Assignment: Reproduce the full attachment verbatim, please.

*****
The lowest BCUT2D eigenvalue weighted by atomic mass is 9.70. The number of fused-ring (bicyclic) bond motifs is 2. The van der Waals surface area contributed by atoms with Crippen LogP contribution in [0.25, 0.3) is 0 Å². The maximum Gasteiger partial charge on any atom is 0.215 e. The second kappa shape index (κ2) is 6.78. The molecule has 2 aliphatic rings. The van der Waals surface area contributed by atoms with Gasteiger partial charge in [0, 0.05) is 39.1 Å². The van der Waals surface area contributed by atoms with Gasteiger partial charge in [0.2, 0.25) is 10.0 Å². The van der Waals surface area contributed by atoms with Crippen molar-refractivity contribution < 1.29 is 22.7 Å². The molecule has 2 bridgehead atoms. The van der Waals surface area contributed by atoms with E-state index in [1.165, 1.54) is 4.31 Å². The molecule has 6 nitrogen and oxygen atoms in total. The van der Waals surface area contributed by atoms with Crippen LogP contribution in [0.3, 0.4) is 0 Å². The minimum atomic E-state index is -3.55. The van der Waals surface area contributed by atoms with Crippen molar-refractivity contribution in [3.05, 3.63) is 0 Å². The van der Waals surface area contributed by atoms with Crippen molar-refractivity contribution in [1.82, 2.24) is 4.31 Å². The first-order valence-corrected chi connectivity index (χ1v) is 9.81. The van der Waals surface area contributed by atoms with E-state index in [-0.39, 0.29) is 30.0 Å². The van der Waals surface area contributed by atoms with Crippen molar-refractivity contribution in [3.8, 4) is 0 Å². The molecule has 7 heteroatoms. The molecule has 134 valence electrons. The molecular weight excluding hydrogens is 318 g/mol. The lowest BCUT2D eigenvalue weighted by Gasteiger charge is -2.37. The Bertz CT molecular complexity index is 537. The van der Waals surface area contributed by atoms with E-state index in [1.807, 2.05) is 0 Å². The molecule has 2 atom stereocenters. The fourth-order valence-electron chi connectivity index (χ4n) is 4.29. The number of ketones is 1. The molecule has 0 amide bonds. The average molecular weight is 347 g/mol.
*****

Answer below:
The lowest BCUT2D eigenvalue weighted by atomic mass is 9.70. The number of fused-ring (bicyclic) bond motifs is 2. The van der Waals surface area contributed by atoms with Crippen LogP contribution in [0.25, 0.3) is 0 Å². The maximum Gasteiger partial charge on any atom is 0.215 e. The second kappa shape index (κ2) is 6.78. The molecule has 2 aliphatic rings. The van der Waals surface area contributed by atoms with Gasteiger partial charge in [0, 0.05) is 39.1 Å². The van der Waals surface area contributed by atoms with Gasteiger partial charge in [0.2, 0.25) is 10.0 Å². The van der Waals surface area contributed by atoms with Crippen molar-refractivity contribution < 1.29 is 22.7 Å². The molecule has 2 bridgehead atoms. The van der Waals surface area contributed by atoms with E-state index in [1.165, 1.54) is 4.31 Å². The molecule has 6 nitrogen and oxygen atoms in total. The van der Waals surface area contributed by atoms with Crippen LogP contribution in [0.3, 0.4) is 0 Å². The minimum atomic E-state index is -3.55. The van der Waals surface area contributed by atoms with Crippen molar-refractivity contribution in [3.05, 3.63) is 0 Å². The van der Waals surface area contributed by atoms with Crippen molar-refractivity contribution in [1.82, 2.24) is 4.31 Å². The first-order valence-corrected chi connectivity index (χ1v) is 9.81. The van der Waals surface area contributed by atoms with E-state index in [-0.39, 0.29) is 30.0 Å². The van der Waals surface area contributed by atoms with Crippen molar-refractivity contribution in [3.8, 4) is 0 Å². The molecule has 7 heteroatoms. The molecule has 134 valence electrons. The molecular weight excluding hydrogens is 318 g/mol. The lowest BCUT2D eigenvalue weighted by Gasteiger charge is -2.37. The Bertz CT molecular complexity index is 537. The van der Waals surface area contributed by atoms with E-state index in [1.807, 2.05) is 0 Å². The molecule has 2 atom stereocenters. The fourth-order valence-electron chi connectivity index (χ4n) is 4.29. The number of ketones is 1. The molecule has 0 amide bonds. The average molecular weight is 347 g/mol.